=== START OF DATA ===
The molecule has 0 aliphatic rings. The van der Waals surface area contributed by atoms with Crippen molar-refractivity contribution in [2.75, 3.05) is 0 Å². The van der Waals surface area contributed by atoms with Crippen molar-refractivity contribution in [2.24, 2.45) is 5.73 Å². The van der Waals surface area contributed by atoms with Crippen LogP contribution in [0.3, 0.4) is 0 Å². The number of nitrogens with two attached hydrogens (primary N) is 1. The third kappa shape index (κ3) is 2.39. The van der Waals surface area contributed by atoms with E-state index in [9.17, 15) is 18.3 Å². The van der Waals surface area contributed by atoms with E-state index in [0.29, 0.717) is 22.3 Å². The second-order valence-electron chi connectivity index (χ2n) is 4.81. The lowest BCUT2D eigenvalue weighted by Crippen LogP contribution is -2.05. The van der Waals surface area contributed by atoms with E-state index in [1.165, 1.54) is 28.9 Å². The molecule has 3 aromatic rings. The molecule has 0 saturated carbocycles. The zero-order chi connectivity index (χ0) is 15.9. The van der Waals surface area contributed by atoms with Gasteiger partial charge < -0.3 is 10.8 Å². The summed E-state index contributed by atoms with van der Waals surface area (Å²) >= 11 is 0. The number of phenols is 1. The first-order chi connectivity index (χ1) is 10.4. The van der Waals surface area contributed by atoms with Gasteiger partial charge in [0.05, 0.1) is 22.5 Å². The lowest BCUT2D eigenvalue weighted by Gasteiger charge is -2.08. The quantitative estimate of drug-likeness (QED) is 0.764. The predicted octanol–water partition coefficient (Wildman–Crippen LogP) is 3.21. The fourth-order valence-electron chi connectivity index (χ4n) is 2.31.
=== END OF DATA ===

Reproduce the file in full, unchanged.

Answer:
The molecule has 0 aliphatic rings. The van der Waals surface area contributed by atoms with Crippen molar-refractivity contribution in [2.75, 3.05) is 0 Å². The van der Waals surface area contributed by atoms with Crippen molar-refractivity contribution in [2.24, 2.45) is 5.73 Å². The van der Waals surface area contributed by atoms with Crippen LogP contribution in [0.3, 0.4) is 0 Å². The number of nitrogens with two attached hydrogens (primary N) is 1. The third kappa shape index (κ3) is 2.39. The van der Waals surface area contributed by atoms with E-state index in [9.17, 15) is 18.3 Å². The van der Waals surface area contributed by atoms with E-state index in [0.29, 0.717) is 22.3 Å². The second-order valence-electron chi connectivity index (χ2n) is 4.81. The lowest BCUT2D eigenvalue weighted by Crippen LogP contribution is -2.05. The van der Waals surface area contributed by atoms with E-state index in [1.165, 1.54) is 28.9 Å². The molecule has 3 aromatic rings. The molecule has 0 saturated carbocycles. The zero-order chi connectivity index (χ0) is 15.9. The van der Waals surface area contributed by atoms with Gasteiger partial charge < -0.3 is 10.8 Å². The summed E-state index contributed by atoms with van der Waals surface area (Å²) >= 11 is 0. The number of phenols is 1. The first-order chi connectivity index (χ1) is 10.4. The van der Waals surface area contributed by atoms with Gasteiger partial charge in [0.05, 0.1) is 22.5 Å². The lowest BCUT2D eigenvalue weighted by Gasteiger charge is -2.08. The quantitative estimate of drug-likeness (QED) is 0.764. The predicted octanol–water partition coefficient (Wildman–Crippen LogP) is 3.21. The fourth-order valence-electron chi connectivity index (χ4n) is 2.31.